With 60 days to go before Election Day, Mitt Romney, the Republican presidential nominee, returned Friday to the campaign trail and launched a television offensive in key battleground states that aimed to chopped away at President Obama’s argument for a second term.
Looking to build off the momentum that he carried out of the Democratic convention in Charlotte, N.C., Mr. Obama, meanwhile, stumped alongside vice president Joe Biden, and their wives, in New Hampshire, telling voters that Mr. Romney and his running mate Paul Ryan are selling warmed-over GOP plans from the past — “another round of tax breaks for millionaires” and the “rolling back regulations” on Wall Street — that will not put people back to work or reduce the national deficit.
“We’ve tried what they’re selling. It didn’t work then. It’s not going to work now. We’re not going back. We are moving forward,” he said.
Whatever bounce Mr. Obama might have received from the convention was hampered by an eight-state television advertising blitz from the Romney camp and the tepid August jobs report from the Bureau of Labor Statistics, which showed the nation’s unemployment rate dipped from 8.3 percent to 8.1 percent — thanks to a combination of 96,000 new jobs and 386,000 dropping out of the workforce.
“If last night was the party, this morning is the hangover,” Mr. Romney, a teetotaler, said in a statement. “For every net new job created, nearly four Americans gave up looking for work entirely. This is more of the same for middle class families who are suffering through the worst economic recovery since the Great Depression.”
Mr. Romney took the message with him to a campaign stop in western Iowa, holding up the August jobs report and recent announcement from the Treasury Department that the national debt has climbed past $16 trillion as proof that Mr. Obama has failed to deliver on the “lofty” promises he outlined for years ago.
“There are today 23 million Americans that are out of work, or stopped looking for work or underemployed. It is a national tragedy, ” Mr. Romney told the few thousand people that crammed into a school gymnasium to see him. “He also said he’d cut the deficit in half. He doubled it.”
“This is the time for a new president with a new vision for America,” he said.
Mr. Obama, though, continued to make the case at a museum in New Hampshire that he inherited a financial mess from George W. Bush when he entered office on Jan. 20, 2009 — taking over in the middle of the worst recession since the Great Depression and after the nation shed more than 4.4 million jobs during the final year of the Bush presidency.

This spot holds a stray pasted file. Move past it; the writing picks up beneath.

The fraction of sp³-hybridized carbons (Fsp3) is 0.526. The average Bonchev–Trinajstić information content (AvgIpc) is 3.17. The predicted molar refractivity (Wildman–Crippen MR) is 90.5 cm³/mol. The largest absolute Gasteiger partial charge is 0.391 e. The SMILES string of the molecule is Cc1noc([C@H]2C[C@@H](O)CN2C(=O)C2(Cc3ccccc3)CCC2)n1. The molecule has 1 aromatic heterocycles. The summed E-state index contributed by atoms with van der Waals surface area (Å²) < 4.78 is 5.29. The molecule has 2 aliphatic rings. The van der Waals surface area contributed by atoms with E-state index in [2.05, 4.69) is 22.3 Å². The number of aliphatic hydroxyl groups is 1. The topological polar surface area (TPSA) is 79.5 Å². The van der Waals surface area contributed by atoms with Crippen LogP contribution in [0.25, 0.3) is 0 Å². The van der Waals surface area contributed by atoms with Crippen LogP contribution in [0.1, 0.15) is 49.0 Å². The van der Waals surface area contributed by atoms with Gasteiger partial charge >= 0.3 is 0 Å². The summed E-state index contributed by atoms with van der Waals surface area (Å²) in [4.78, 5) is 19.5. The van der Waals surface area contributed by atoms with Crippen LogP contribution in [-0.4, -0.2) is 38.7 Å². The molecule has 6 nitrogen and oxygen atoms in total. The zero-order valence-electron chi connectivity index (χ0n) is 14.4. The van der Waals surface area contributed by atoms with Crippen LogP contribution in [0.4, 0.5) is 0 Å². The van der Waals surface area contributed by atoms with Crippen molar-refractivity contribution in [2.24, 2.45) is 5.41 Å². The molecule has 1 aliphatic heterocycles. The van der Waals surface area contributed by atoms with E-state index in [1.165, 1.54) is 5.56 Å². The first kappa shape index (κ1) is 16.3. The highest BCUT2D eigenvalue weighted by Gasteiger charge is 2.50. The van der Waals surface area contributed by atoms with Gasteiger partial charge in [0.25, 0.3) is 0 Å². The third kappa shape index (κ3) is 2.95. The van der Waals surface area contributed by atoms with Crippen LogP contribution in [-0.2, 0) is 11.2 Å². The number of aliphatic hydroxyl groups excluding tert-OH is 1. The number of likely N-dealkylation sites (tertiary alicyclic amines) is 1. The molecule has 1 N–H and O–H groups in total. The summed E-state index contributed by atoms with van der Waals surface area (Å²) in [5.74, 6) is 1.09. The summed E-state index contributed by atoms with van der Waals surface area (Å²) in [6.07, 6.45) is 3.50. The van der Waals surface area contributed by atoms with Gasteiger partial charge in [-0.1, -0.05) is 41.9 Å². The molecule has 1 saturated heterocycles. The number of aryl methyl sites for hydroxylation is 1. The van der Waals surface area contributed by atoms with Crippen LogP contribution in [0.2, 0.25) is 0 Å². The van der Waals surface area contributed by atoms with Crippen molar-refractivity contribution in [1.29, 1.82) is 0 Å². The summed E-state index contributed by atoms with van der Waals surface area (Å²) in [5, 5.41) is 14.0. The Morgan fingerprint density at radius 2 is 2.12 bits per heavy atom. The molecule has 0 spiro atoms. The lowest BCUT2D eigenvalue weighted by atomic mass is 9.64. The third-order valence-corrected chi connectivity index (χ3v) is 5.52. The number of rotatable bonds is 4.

“After losing around 800,000 jobs a month when I took office, business once again added jobs for the 30th month in a row — a total of more than 4.6 million jobs, but that’s not good enough,” Mr. Obama said, before calling once again on Congress to extend the Bush-era income tax cuts for people making less than $250,000 that are set to expire at the end of the year.
“Everybody agrees we shouldn’t raise taxes on the middle class. Let’s go ahead and get that done. Let’s get it done now,” he said.
In Iowa, Mr. Romney, who wants to extend all the Bush-era tax cut and warns the president’s plan would raise taxes on small business, said now is not the time to put a bigger tax burden on small businesses.
“If you raise taxes on small business, a lot of them won’t even start and those that do won’t be able to grow,” he said Friday. “So for me, holding down taxes on small business is essential.”
And he appealed directly to young voters, telling them that Mr. Obama is saddling them with more and more debt.
“You guys will be paying for that,” Mr. Romney said. “You’re going to pay the interest on it. You’re going to pay the interest, and it’s going to get larger and larger till that interest swamps even more than our total defense budget. That’s what’s going to happen unless we get serious about reining in the excesses of government.”